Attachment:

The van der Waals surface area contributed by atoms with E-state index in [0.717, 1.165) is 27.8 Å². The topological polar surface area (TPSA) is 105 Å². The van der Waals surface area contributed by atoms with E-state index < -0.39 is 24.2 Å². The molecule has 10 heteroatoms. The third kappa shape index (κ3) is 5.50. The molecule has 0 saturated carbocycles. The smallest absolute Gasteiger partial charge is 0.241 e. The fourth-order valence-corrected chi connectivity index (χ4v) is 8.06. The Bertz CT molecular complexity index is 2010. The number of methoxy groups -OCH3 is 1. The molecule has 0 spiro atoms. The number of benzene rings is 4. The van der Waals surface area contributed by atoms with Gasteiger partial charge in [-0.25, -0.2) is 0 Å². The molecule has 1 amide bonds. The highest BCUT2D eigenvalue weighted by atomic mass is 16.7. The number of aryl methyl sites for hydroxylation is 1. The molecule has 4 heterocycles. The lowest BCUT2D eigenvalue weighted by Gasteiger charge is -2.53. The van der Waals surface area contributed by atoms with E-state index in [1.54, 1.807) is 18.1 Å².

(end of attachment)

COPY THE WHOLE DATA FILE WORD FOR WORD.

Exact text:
The van der Waals surface area contributed by atoms with E-state index in [0.717, 1.165) is 27.8 Å². The topological polar surface area (TPSA) is 105 Å². The van der Waals surface area contributed by atoms with E-state index < -0.39 is 24.2 Å². The molecule has 10 heteroatoms. The third kappa shape index (κ3) is 5.50. The molecule has 0 saturated carbocycles. The smallest absolute Gasteiger partial charge is 0.241 e. The fourth-order valence-corrected chi connectivity index (χ4v) is 8.06. The Bertz CT molecular complexity index is 2010. The number of methoxy groups -OCH3 is 1. The molecule has 0 spiro atoms. The number of benzene rings is 4. The van der Waals surface area contributed by atoms with Gasteiger partial charge in [-0.25, -0.2) is 0 Å². The molecule has 1 amide bonds. The highest BCUT2D eigenvalue weighted by atomic mass is 16.7. The number of aryl methyl sites for hydroxylation is 1. The molecule has 4 heterocycles. The lowest BCUT2D eigenvalue weighted by Gasteiger charge is -2.53. The van der Waals surface area contributed by atoms with E-state index in [1.54, 1.807) is 18.1 Å².